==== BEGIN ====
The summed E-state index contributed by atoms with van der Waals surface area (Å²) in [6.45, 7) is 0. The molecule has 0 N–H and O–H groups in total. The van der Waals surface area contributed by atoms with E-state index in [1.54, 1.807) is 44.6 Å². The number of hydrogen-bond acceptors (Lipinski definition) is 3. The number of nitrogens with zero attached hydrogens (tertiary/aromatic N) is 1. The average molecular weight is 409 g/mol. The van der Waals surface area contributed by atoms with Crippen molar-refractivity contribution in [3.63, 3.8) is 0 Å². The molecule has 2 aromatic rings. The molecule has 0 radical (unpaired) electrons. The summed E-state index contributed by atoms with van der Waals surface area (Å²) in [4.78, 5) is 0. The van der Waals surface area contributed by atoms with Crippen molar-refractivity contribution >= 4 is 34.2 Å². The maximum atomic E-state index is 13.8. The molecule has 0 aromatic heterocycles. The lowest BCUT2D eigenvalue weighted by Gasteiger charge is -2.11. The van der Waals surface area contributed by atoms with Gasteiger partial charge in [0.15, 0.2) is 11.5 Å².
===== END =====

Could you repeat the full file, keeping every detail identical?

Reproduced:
The summed E-state index contributed by atoms with van der Waals surface area (Å²) in [6.45, 7) is 0. The molecule has 0 N–H and O–H groups in total. The van der Waals surface area contributed by atoms with E-state index in [1.54, 1.807) is 44.6 Å². The number of hydrogen-bond acceptors (Lipinski definition) is 3. The number of nitrogens with zero attached hydrogens (tertiary/aromatic N) is 1. The average molecular weight is 409 g/mol. The van der Waals surface area contributed by atoms with Crippen molar-refractivity contribution in [3.63, 3.8) is 0 Å². The molecule has 2 aromatic rings. The molecule has 0 radical (unpaired) electrons. The summed E-state index contributed by atoms with van der Waals surface area (Å²) in [4.78, 5) is 0. The van der Waals surface area contributed by atoms with Crippen molar-refractivity contribution >= 4 is 34.2 Å². The maximum atomic E-state index is 13.8. The molecule has 0 aromatic heterocycles. The lowest BCUT2D eigenvalue weighted by Gasteiger charge is -2.11. The van der Waals surface area contributed by atoms with Gasteiger partial charge in [0.15, 0.2) is 11.5 Å².